“Putin not my president”: Russians in Prague join “Noon against Putin” protests at home

As the world watched the orchestrated re-election of Vladimir Putin as Russia’s president for the next six years, Russian nationals in Prague gathered on Wenceslas Square in a symbolic show of support for the “Noon against Putin” protests at home. Many of them did not get the chance to vote.

Photo: Jana Karasová,  Czech Radio

Russians opposed to the Putin regime, took to the streets in cities around the world on Sunday in a symbolic show of support for Kremlin opponents at home. In Prague several dozen Russian nationals assembled on Wenceslas Square holding up banners reading “Putin is not my president”, “Prague against Putin” and “End the war!”. The organizer of the event, Anton Litvin, said it is important to show the world that not all Russians support what is happening.

"Our goal is to show Czechs and the tourists who are here that not all Russians support Putin's regime, that we stand for Ukraine and we oppose the war. We want democratic changes in Russia."

"My name is Sergei and I came here to express my disagreement with what our “so-called president” is doing. In my opinion, he is not a president, in my opinion he is a murderer and a liar."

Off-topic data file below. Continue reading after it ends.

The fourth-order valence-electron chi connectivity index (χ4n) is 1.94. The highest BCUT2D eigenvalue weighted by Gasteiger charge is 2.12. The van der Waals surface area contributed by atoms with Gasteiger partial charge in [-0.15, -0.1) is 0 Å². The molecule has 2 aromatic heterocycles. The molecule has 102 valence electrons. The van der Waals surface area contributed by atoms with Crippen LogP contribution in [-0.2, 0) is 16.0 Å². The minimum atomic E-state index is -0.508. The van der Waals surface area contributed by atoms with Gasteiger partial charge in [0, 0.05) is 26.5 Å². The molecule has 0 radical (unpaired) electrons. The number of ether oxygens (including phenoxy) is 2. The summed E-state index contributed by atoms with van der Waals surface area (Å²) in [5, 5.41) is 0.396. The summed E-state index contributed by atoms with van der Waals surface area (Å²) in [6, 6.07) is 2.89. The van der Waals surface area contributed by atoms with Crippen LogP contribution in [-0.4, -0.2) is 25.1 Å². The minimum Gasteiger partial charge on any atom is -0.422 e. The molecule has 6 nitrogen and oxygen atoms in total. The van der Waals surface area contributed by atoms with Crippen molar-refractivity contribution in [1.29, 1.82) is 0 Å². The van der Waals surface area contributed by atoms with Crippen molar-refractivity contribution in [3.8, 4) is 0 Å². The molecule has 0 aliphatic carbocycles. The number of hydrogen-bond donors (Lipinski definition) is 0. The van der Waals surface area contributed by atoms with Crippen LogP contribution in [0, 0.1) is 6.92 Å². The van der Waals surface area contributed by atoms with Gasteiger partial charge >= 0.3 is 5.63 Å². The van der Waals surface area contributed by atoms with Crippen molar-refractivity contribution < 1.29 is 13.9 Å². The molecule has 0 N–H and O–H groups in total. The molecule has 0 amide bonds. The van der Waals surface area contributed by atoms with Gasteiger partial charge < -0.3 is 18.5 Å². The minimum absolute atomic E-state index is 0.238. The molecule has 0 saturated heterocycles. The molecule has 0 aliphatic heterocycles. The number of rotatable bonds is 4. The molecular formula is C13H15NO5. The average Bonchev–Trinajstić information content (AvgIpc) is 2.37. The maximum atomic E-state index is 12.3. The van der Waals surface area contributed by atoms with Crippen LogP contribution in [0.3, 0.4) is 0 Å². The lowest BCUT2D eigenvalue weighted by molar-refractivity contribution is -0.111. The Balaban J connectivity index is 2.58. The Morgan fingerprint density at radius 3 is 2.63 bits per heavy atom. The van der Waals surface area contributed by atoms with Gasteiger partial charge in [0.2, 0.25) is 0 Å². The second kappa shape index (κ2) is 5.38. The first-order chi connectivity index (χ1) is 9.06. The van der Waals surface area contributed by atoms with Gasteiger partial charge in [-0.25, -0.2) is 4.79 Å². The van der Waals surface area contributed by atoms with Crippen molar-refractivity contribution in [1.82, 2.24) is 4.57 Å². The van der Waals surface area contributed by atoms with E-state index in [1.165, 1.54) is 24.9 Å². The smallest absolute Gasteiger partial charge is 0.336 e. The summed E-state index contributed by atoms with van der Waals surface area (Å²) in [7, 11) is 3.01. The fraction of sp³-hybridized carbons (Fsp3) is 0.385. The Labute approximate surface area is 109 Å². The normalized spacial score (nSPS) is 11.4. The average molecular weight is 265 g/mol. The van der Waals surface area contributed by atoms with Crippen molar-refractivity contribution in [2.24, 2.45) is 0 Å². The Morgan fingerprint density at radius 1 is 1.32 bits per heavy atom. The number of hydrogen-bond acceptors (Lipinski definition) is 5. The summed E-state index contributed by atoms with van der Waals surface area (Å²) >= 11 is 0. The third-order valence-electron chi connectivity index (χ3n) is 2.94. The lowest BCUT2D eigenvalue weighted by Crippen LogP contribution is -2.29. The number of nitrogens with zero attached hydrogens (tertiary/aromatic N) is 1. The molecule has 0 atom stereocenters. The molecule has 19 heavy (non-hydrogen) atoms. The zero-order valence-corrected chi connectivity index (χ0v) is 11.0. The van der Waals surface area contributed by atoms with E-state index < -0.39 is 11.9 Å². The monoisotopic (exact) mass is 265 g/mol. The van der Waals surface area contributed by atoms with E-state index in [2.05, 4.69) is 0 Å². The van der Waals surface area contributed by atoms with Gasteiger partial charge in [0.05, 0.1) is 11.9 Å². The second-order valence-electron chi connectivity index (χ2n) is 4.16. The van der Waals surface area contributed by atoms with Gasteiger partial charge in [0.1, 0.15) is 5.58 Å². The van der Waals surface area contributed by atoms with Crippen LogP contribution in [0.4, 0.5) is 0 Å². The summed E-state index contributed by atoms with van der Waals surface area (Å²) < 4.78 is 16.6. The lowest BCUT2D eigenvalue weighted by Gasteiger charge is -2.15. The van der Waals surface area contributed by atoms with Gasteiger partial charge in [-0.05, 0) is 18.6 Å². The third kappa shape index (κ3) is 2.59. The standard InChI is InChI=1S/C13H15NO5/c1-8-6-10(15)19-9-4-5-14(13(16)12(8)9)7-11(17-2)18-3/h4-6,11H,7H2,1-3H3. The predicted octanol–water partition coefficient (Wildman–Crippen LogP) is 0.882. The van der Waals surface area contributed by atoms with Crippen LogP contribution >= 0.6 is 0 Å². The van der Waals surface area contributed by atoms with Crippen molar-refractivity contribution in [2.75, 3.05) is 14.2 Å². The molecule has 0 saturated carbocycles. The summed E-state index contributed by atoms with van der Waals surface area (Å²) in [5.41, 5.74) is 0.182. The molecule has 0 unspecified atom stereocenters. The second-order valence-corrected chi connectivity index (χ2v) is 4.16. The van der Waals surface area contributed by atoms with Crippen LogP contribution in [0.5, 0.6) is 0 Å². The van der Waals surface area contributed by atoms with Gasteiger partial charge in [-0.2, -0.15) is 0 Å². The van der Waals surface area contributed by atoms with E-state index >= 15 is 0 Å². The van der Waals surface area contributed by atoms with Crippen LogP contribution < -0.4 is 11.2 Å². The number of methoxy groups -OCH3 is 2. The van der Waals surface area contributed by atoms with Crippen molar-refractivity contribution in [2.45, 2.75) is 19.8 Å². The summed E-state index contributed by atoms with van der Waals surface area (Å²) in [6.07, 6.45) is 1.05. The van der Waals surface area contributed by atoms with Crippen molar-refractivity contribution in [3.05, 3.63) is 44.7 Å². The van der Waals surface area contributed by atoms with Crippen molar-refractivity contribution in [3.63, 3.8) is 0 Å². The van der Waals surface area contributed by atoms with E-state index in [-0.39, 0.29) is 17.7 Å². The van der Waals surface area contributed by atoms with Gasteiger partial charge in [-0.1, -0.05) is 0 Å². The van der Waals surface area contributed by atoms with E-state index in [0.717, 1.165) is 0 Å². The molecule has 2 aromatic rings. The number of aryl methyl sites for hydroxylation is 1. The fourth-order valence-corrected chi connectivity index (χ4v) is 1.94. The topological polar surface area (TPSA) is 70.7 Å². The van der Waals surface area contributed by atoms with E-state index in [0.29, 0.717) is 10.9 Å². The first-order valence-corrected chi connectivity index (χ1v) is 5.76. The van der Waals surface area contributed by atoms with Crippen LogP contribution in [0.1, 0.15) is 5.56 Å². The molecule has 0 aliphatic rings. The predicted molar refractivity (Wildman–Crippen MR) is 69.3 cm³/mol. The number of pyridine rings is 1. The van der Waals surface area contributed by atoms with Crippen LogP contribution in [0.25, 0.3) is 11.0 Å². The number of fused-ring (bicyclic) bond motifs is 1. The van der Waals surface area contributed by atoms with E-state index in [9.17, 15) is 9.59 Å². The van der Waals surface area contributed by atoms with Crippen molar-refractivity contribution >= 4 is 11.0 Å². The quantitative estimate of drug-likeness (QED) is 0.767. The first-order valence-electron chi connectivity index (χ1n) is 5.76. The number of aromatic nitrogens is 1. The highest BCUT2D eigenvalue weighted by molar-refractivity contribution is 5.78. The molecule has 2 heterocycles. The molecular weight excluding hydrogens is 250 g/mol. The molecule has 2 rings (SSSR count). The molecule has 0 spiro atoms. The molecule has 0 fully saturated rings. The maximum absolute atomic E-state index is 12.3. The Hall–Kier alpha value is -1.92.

Kristina, a Russian student in Prague, sported a white flag and a banner reading “You cannot imprison and kill us all”.

Photo: Jana Karasová,  Czech Radio

"We are also on this side - we support the opposition and want Russia to be a free country again. So that we can live there and be happy without Putin and his Kremlin scoundrels."

Over 1,600 Russians cast their ballot at the Russian embassy in Prague on Friday. While in Russia the elections were held over three days, in Prague Russian nationals could only vote on Friday from 8am until 8 pm, with people queuing outside the embassy for hours to get in. The polling station closed as announced, even though there was still a long line of people standing outside.

Daniel was one of many who failed to get in.

“The fact that they shut the door in our face is disrespectful to their own citizens. I wanted to vote against everyone. It's a choice between doing nothing or at least something. There is not a single opposition candidate in this election."

Photo: Jana Karasová,  Czech Radio

Many of those who got in said they either spoiled their ballot paper or voted for one of the three candidates standing against Putin.

As the Kremlin announced Vladimir Putin’s landslide victory in the elections, the Czech Ministry of Foreign Affairs issued a statement saying the elections had been neither transparent nor democratic.The ministry criticized the fact that the elections were held in conditions of systematic suppression of Russian civil society, without independent media or any semblance of real opposition. Moreover, it pointed out that Russia also organized voting in the occupied territories of Ukraine, which it described as an “illegitimate farce” carried out with the intention to legitimize the results of its aggressive policy towards the neighbor state.

Authors: Daniela Lazarová , Jana Karasová
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